Judge Rules To Keep Parents Jailed In Trafficking Case- Associated Press

A New Mexico judge has ruled that the parents of a 7-year-old girl who authorities say was abused and sexually exploited must remain jailed as they await trial in the case.

The girl's father is charged with human trafficking, promoting prostitution and other counts, while the mother was taken into custody on charges of child abuse and contributing to the delinquency of a minor.

The ruling came Tuesday after attorneys gave closing arguments in a detention hearing for the couple that unfolded like a mini-trial over several days.  Multiple witnesses gave testimony, including law enforcement and a teacher, who spoke emotionally about reporting her concerns about the girl to authorities.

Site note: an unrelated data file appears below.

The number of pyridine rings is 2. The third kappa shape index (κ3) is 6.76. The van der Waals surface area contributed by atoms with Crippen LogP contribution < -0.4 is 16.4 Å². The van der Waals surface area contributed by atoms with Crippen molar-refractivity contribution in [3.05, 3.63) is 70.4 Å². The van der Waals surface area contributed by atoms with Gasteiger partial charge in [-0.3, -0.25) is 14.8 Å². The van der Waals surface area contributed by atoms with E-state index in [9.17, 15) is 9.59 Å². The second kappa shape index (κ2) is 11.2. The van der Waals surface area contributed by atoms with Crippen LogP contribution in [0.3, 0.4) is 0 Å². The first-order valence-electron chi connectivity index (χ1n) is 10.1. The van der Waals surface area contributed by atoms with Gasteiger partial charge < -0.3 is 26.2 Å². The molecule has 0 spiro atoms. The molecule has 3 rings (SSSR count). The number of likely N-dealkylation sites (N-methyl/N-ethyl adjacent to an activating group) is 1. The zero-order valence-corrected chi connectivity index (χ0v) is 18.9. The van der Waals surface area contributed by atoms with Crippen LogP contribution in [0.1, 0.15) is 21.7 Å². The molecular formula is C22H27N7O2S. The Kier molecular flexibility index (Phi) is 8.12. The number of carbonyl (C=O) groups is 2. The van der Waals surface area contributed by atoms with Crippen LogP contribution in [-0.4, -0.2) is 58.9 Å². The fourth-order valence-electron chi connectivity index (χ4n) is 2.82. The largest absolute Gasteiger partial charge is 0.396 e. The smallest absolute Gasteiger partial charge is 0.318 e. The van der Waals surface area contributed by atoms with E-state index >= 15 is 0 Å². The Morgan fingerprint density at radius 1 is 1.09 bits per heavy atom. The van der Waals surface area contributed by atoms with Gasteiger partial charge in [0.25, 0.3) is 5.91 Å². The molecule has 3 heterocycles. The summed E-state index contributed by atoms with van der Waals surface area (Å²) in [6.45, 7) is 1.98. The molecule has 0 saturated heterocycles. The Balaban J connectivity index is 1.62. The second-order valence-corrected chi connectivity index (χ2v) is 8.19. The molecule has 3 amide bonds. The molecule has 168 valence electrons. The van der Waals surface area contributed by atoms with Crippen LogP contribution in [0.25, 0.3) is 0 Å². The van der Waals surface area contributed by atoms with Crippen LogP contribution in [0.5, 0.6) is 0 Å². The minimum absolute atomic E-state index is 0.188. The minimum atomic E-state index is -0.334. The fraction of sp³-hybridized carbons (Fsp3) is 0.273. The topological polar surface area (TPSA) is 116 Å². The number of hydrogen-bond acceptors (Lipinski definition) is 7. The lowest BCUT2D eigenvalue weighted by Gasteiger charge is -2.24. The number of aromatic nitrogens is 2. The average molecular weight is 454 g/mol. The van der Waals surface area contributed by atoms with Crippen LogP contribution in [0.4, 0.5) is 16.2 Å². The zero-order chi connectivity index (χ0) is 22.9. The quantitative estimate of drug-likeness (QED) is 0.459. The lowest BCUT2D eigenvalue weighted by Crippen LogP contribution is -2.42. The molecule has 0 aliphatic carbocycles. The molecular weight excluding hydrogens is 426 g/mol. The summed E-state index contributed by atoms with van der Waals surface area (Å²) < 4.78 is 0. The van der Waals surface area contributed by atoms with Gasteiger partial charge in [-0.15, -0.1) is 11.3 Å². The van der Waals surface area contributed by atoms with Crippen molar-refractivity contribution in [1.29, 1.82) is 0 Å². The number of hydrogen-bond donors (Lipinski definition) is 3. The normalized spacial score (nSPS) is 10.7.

The couple's attorneys questioned the reliability of the state's evidence.

Air Force Base Begins Construction On Helicopter Simulator- Albuquerque Journal & Associated Press

Kirtland Air Force Base is building a simulator facility to train pilots and crews for a new helicopter model.

The Albuquerque Journal reports construction on the $14.8 million project began Monday at the base in Albuquerque.

The three-bay simulator facility will be used to train personnel from the 58th Special Operation Wing on the new HH-60W, a combat rescue helicopter that will replace the HH-60G Pave Hawk.

Air Force officials say the first of the aircraft to be stationed at the Albuquerque base should be delivered by March 2020. The simulator facility should be completed by June 2019.